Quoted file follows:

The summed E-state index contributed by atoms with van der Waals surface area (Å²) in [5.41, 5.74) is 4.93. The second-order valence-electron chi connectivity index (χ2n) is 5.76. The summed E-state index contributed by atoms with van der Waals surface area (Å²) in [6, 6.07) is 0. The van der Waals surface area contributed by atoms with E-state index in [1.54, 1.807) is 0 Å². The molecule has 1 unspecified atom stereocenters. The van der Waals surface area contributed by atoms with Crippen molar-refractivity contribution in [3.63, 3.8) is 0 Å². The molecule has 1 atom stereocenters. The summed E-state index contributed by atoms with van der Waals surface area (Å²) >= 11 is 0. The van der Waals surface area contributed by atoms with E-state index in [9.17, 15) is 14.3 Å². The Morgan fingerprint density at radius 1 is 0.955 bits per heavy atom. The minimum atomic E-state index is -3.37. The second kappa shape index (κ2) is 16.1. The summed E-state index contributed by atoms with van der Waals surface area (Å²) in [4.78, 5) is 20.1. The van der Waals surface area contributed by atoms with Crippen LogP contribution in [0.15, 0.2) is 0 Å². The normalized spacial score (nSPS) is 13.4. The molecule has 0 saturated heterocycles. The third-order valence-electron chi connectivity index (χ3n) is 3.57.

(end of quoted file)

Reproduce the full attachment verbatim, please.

The summed E-state index contributed by atoms with van der Waals surface area (Å²) in [5.41, 5.74) is 4.93. The second-order valence-electron chi connectivity index (χ2n) is 5.76. The summed E-state index contributed by atoms with van der Waals surface area (Å²) in [6, 6.07) is 0. The van der Waals surface area contributed by atoms with E-state index in [1.54, 1.807) is 0 Å². The molecule has 1 unspecified atom stereocenters. The van der Waals surface area contributed by atoms with Crippen molar-refractivity contribution in [3.63, 3.8) is 0 Å². The molecule has 1 atom stereocenters. The summed E-state index contributed by atoms with van der Waals surface area (Å²) >= 11 is 0. The van der Waals surface area contributed by atoms with E-state index in [9.17, 15) is 14.3 Å². The Morgan fingerprint density at radius 1 is 0.955 bits per heavy atom. The minimum atomic E-state index is -3.37. The second kappa shape index (κ2) is 16.1. The summed E-state index contributed by atoms with van der Waals surface area (Å²) in [4.78, 5) is 20.1. The van der Waals surface area contributed by atoms with Crippen LogP contribution in [0.15, 0.2) is 0 Å². The normalized spacial score (nSPS) is 13.4. The molecule has 0 saturated heterocycles. The third-order valence-electron chi connectivity index (χ3n) is 3.57.